And in the UK, though coming alongside less welcome news concerning coal and gas, the government indicated it will reverse a de facto ban on new onshore wind farms and its proposed restrictions on solar farms. Frank Elsworth, Head of UK Onshore Development at Vattenfall, said the proposed reforms would “send a very positive signal.”
In Europe, Deutsche Post DHL Group signed a Memorandum of Understanding with Ford’s B2B arm to procure 2,000 electric vans over the next year. Charging infrastructure and efficiency-saving software are also thrown into the deal. The new vans will join the existing 27,000 EVs operated by the delivery firm throughout Europe, contributing to its goal of 60% EVs in its fleet by 2030. Deutsche Post DHL Group has also made electrification progress in North America, and will receive the first deliveries of vans from General Motors’ EV arm Brightdrop in Canada next year.
Though green hydrogen is considered by many manufacturers to be the solution to decarbonizing long-distance road freight, a new development means the future of medium to heavy-duty EVs is looking brighter. Tesla has delivered the first instalment of 100 electric Semi trucks purchased by PepsiCo, which the manufacturer claims can manage 500 miles without recharging, pulling a capacity of 37 metric tons each. Tesla is aiming to provide a 1 MW megacharger network for its trucks, which can replenish 70% of their range in 30 minutes.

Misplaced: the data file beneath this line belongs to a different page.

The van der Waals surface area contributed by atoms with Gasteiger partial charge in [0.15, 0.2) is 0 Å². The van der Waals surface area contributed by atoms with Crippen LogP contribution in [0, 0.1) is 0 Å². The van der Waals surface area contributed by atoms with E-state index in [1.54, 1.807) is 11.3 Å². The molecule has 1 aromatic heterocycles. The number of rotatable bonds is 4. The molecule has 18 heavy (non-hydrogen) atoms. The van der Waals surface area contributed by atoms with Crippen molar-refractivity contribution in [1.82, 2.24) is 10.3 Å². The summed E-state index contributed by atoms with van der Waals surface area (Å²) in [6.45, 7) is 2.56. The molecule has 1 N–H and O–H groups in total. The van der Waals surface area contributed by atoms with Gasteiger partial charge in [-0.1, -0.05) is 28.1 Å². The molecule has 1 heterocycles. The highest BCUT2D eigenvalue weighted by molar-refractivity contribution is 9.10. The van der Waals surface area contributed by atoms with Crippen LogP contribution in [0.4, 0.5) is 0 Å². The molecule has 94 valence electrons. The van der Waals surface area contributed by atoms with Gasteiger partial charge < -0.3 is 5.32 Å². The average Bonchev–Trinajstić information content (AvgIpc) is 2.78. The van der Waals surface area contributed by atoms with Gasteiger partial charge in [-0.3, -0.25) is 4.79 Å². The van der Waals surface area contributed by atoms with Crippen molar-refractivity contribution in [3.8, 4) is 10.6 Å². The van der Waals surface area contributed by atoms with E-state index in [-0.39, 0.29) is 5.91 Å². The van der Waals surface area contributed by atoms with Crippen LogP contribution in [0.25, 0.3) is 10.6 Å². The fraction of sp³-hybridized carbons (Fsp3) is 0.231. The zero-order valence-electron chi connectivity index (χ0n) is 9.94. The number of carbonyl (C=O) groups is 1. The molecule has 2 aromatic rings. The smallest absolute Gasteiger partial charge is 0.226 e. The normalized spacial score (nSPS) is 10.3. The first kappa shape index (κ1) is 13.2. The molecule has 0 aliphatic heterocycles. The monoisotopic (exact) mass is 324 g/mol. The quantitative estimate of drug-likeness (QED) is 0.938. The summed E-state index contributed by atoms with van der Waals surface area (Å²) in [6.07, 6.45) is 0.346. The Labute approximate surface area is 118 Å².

German automaker Volkswagen has shared insights on its journey from climate laggard to sustainability advocate this week. Following 2015’s ‘Dieselgate’ scandal, the company took the opportunity to transform its business and governance, establishing a Sustainability Council – set to complete work at the end of this year – to guide its transition. VW has also been engaging with policymakers, supporting the ban on internal combustion engines in the EU by 2035, and this week calling for South Africa to accelerate its grid decarbonization to boost EV adoption.